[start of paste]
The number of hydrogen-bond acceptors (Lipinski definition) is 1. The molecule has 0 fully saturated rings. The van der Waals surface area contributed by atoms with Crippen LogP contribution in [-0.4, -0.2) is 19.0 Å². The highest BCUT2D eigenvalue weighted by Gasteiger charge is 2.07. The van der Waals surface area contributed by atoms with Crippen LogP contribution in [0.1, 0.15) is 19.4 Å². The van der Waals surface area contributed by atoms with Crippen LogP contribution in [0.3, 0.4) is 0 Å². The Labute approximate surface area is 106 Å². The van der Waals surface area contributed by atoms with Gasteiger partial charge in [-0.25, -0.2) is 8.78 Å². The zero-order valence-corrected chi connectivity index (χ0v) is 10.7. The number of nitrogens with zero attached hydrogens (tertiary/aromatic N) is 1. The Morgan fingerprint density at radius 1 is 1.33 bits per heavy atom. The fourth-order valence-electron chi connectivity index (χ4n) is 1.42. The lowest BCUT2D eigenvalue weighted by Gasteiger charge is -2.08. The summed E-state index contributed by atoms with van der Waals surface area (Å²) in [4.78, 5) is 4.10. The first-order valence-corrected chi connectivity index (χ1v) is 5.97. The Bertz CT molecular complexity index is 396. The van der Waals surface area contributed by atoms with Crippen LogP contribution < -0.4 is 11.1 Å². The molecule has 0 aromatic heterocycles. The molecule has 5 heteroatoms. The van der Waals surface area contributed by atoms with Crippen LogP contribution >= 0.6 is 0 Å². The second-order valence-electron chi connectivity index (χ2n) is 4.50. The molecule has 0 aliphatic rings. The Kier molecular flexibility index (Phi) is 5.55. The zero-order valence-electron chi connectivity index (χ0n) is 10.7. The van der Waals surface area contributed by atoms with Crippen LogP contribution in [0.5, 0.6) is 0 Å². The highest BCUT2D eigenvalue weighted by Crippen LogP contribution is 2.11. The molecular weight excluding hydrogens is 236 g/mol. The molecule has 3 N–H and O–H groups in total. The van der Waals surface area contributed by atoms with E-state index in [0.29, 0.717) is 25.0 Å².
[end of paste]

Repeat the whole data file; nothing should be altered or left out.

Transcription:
The number of hydrogen-bond acceptors (Lipinski definition) is 1. The molecule has 0 fully saturated rings. The van der Waals surface area contributed by atoms with Crippen LogP contribution in [-0.4, -0.2) is 19.0 Å². The highest BCUT2D eigenvalue weighted by Gasteiger charge is 2.07. The van der Waals surface area contributed by atoms with Crippen LogP contribution in [0.1, 0.15) is 19.4 Å². The van der Waals surface area contributed by atoms with Crippen LogP contribution in [0.3, 0.4) is 0 Å². The Labute approximate surface area is 106 Å². The van der Waals surface area contributed by atoms with Gasteiger partial charge in [-0.25, -0.2) is 8.78 Å². The zero-order valence-corrected chi connectivity index (χ0v) is 10.7. The number of nitrogens with zero attached hydrogens (tertiary/aromatic N) is 1. The Morgan fingerprint density at radius 1 is 1.33 bits per heavy atom. The fourth-order valence-electron chi connectivity index (χ4n) is 1.42. The lowest BCUT2D eigenvalue weighted by Gasteiger charge is -2.08. The summed E-state index contributed by atoms with van der Waals surface area (Å²) in [4.78, 5) is 4.10. The first-order valence-corrected chi connectivity index (χ1v) is 5.97. The Bertz CT molecular complexity index is 396. The van der Waals surface area contributed by atoms with Crippen LogP contribution < -0.4 is 11.1 Å². The molecule has 0 aromatic heterocycles. The molecule has 5 heteroatoms. The van der Waals surface area contributed by atoms with Crippen LogP contribution >= 0.6 is 0 Å². The second-order valence-electron chi connectivity index (χ2n) is 4.50. The molecule has 0 aliphatic rings. The Kier molecular flexibility index (Phi) is 5.55. The zero-order valence-electron chi connectivity index (χ0n) is 10.7. The van der Waals surface area contributed by atoms with Crippen LogP contribution in [0.5, 0.6) is 0 Å². The highest BCUT2D eigenvalue weighted by Crippen LogP contribution is 2.11. The molecular weight excluding hydrogens is 236 g/mol. The molecule has 3 N–H and O–H groups in total. The van der Waals surface area contributed by atoms with E-state index in [0.29, 0.717) is 25.0 Å².